Random Thoughts on Public Relations

All politics is local,” Thomas “Tip” O’Neill, the longtime Speaker of the House in the U.S. Congress.

How well is a company served in public relations when an account manager is not local and perhaps thousands of miles or more away? Rarely do non-local public relations firms have the knowledge of, or relationships with decision makers in a company’s local media and constituencies.

Free Advertising?

The announcement of a new client by a public relations firm can have an adverse impact on the client and its goals: For a company in crisis, with layoffs or salary reductions in the wind, what’s the impact on employees of such a proud announcement; on shareholders or investors if a company’s stock is on the decline. Beyond this, clients compensate public relations firms for services; and ostensibly to effect their campaigns transparently. Stern And Company’s advice, if your new agency wants to issue a news release on its conquest, ask for a fee accommodation for the privilege. 

Beware the phrase: “We have personal relationships with the media.”

PR professionals are paid to be nice to journalists, and members of the media have no reason to discourage a friendly relationship. They hope to benefit by being given an early look at a press release, getting a little more information than is contained in the release, or obtaining quick cooperation when they call on deadline.

But professional journalists respond to a PR “pitch” based solely on how they think their readers and their editors will view the story. If they happen to know the PR person well but don’t like the story, the only difference will be a somewhat more cordial rejection.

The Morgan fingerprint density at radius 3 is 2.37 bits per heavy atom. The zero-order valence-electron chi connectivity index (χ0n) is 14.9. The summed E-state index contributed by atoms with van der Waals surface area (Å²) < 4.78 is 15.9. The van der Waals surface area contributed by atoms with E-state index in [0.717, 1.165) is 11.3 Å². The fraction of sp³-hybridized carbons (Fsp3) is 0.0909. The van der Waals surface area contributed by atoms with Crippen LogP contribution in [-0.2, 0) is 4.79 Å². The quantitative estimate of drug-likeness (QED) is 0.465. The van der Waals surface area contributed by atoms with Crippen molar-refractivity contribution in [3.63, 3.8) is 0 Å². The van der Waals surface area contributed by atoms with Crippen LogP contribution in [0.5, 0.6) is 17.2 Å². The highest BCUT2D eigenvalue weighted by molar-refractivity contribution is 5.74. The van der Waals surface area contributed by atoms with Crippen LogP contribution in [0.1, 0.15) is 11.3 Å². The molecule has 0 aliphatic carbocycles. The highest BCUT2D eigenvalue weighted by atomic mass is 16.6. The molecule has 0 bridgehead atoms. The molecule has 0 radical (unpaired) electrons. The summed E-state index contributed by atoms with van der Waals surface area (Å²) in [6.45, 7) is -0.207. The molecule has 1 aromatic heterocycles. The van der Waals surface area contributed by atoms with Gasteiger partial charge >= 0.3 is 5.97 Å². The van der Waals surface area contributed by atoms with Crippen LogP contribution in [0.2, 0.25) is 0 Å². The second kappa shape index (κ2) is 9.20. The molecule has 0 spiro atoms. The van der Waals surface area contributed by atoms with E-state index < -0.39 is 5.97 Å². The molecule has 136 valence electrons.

We believe that the only significant determinant of the success of media relations activity is a firm’s ability to identify a story that a journalist will recognize as newsworthy, and to present it in a way that editors find compelling.

Who’s handling the account?

Ensure that whoever led the “pitch” team is hands on; and that the firm’s “senior staff” is experienced.

Many firms sell well but lack in execution because of a lack of experience. There’s nothing inherently wrong with having a senior level marketer on your account, if your campaign is marketing.

However, it’s not alright to have a professional who lacks news experience on your account if straight media relations is what you’re seeking. And beware the firm that presents its principal, who then is not “hands on” for the tactical side of your account.

 Other thoughts:

 Long media lists in proposed campaigns are generally a given that the agency is going for “ink” in a shotgun fashion, rather than using the highly sophisticated tools available to virtually all public relations firm that allow them to create highly targeted client-specific lists.

  • 24/7 availability. How long does it take you to reach your account executive on the weekend, especially in a crisis mode? The dog ate my cell phone is not an excuse.
  • If your firm schedules speaking engagements for you, are they before “decision makers?” If not, why bother?

Stern And Company
Public Relations
info @ sdsternpr.com